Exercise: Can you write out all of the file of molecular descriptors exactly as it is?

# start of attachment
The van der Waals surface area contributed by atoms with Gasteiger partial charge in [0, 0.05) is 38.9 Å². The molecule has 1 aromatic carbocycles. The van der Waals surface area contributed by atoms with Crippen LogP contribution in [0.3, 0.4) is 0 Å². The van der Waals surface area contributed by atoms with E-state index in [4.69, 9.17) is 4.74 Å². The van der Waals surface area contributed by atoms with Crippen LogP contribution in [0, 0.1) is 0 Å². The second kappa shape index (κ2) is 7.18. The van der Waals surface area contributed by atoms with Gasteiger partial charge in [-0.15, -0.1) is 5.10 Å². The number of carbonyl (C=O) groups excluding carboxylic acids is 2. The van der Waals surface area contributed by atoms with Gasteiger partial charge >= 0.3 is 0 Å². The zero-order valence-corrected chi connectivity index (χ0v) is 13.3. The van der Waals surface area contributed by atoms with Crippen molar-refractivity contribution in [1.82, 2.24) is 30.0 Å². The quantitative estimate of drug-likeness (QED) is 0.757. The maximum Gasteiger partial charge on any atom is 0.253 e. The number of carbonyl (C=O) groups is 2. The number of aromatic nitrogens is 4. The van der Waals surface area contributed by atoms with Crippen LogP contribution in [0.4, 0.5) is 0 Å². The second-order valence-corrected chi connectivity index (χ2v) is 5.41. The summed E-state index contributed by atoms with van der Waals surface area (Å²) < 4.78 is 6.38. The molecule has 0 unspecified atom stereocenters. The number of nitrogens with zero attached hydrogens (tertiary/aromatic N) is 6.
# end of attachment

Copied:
The van der Waals surface area contributed by atoms with Gasteiger partial charge in [0, 0.05) is 38.9 Å². The molecule has 1 aromatic carbocycles. The van der Waals surface area contributed by atoms with Crippen LogP contribution in [0.3, 0.4) is 0 Å². The van der Waals surface area contributed by atoms with E-state index in [4.69, 9.17) is 4.74 Å². The van der Waals surface area contributed by atoms with Crippen LogP contribution in [0, 0.1) is 0 Å². The second kappa shape index (κ2) is 7.18. The van der Waals surface area contributed by atoms with Gasteiger partial charge in [-0.15, -0.1) is 5.10 Å². The number of carbonyl (C=O) groups excluding carboxylic acids is 2. The van der Waals surface area contributed by atoms with Gasteiger partial charge >= 0.3 is 0 Å². The zero-order valence-corrected chi connectivity index (χ0v) is 13.3. The van der Waals surface area contributed by atoms with Crippen molar-refractivity contribution in [1.82, 2.24) is 30.0 Å². The quantitative estimate of drug-likeness (QED) is 0.757. The maximum Gasteiger partial charge on any atom is 0.253 e. The number of carbonyl (C=O) groups is 2. The number of aromatic nitrogens is 4. The van der Waals surface area contributed by atoms with Crippen LogP contribution in [0.4, 0.5) is 0 Å². The second-order valence-corrected chi connectivity index (χ2v) is 5.41. The summed E-state index contributed by atoms with van der Waals surface area (Å²) < 4.78 is 6.38. The molecule has 0 unspecified atom stereocenters. The number of nitrogens with zero attached hydrogens (tertiary/aromatic N) is 6.